- —Guest Just a mom
- Im a stepmother to three boys, one of which is severely mentally and physically challenged. To say its been hard is a gross understatement. We cant go anywhere with this child without him screaming at top velocity non-stop.Not even grocery shopping. We made the mistake of taking a day trip to the zoo with the boys but the disabled child screamed and cried the entire six hours we were there. Normally we would have given up and taken them all home but we decided to tough it out for the sake of the other two boys who rarely get to do much of anything because of their brother. The worst part is the horrible dirty looks you get from strangers who don't understand that hes not crying because hes hungry or feeling neglected, its because he wants to be at home in front of the tv watching cartoons. I feel so bad for my two other stepsons because theyre missing out on so much. And I was really shocked at the lack of help from both family and community. Far more judgment than help.
- —Guest geniebomb
I totally relate. it's hard...
- Yrs ago I had a baby hopes dreams, yrs not even months I noticed something different. I searched fir answers didn't diagnoses meds therapy I did it all and aged in the process. I ask God why, I guess to grow closer to Him because I did. Pray I don't stop. You can't imagine how hard it is, I pray for all the children and parents to hang on and be strong I know truly all too well the horror at times and fear everyone of us feel and go through...you're not alone..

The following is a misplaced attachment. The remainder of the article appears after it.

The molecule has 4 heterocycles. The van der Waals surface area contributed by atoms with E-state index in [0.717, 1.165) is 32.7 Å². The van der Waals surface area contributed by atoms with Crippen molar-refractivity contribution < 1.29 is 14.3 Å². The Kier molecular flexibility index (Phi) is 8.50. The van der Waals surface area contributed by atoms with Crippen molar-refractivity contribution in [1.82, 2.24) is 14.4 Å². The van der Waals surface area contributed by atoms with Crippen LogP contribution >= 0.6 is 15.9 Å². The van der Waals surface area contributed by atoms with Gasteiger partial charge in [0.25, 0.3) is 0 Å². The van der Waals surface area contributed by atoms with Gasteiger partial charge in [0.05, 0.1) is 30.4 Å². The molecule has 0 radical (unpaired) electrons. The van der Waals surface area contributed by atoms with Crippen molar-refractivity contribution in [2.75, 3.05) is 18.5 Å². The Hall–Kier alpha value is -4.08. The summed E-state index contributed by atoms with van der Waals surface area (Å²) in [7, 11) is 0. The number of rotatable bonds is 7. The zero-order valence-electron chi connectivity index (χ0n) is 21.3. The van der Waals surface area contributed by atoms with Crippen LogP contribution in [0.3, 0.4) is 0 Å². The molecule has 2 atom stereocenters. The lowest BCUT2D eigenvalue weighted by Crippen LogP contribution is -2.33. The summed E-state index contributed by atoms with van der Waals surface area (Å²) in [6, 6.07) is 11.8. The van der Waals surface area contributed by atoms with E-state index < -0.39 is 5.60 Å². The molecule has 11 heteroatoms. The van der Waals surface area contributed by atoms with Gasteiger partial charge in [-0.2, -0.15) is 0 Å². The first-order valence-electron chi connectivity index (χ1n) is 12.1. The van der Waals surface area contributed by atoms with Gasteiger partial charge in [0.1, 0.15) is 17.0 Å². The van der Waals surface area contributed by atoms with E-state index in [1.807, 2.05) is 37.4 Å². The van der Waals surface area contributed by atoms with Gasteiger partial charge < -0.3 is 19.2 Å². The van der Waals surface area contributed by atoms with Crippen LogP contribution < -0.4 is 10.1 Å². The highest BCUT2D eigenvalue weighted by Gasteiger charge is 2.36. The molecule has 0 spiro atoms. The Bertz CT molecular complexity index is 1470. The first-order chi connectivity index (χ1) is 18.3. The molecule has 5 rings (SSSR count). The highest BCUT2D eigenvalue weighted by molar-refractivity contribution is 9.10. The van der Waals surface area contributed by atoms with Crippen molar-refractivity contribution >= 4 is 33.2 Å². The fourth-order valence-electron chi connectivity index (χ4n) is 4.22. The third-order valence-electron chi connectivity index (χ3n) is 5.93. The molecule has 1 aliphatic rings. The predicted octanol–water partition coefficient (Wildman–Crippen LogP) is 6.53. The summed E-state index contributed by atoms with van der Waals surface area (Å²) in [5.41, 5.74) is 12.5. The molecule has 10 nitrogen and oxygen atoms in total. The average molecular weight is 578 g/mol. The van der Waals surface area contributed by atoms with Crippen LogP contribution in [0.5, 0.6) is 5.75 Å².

- —Guest cm
Its not easy
- Anyone who says its a blessing is lying..its hard! Very hard! And although i have to live with it it doesnt make me happier as the days go on!
- —Guest Kay
only if your the one with the S.Needs
- I'm 43 years old and I'm raising a child who isn't in Special Ed.My biggiest challenge is trying to relate to him about school and social development issues.I didn't have the privaledge of allowing the maturation process to evolve naturally like my son.The reason is because of my 36 years association with the Marianne Frostig School and being the son of Harvey Korman.The only thing I about my learning disability that has had a positive aspect on my relationship with him its that its been a humbling safe guard from wallowing in self pity and underachieving.Being the best husband and father is the best title I have in my life.As long as my LD doesn't hurt them I can say my LD has been a blessing.
- —Guest Christopher Korman
- I'm reluctant to say I can empathize, though my son is still a teenager and I still hold out hope for a positive outcome. But, I admire this person's honesty, since in our society it is never OK to be this brutally honest about one's own child. We are socialized to think we must parent, uncomplainingly and sacrificially, no matter the disruption to our lives; no matter the abuse; no matter the health-taking toll these children exact. It's not right--parents this overwhelmed and resentful need HELP, not judgment!!
- —Guest IDeAnna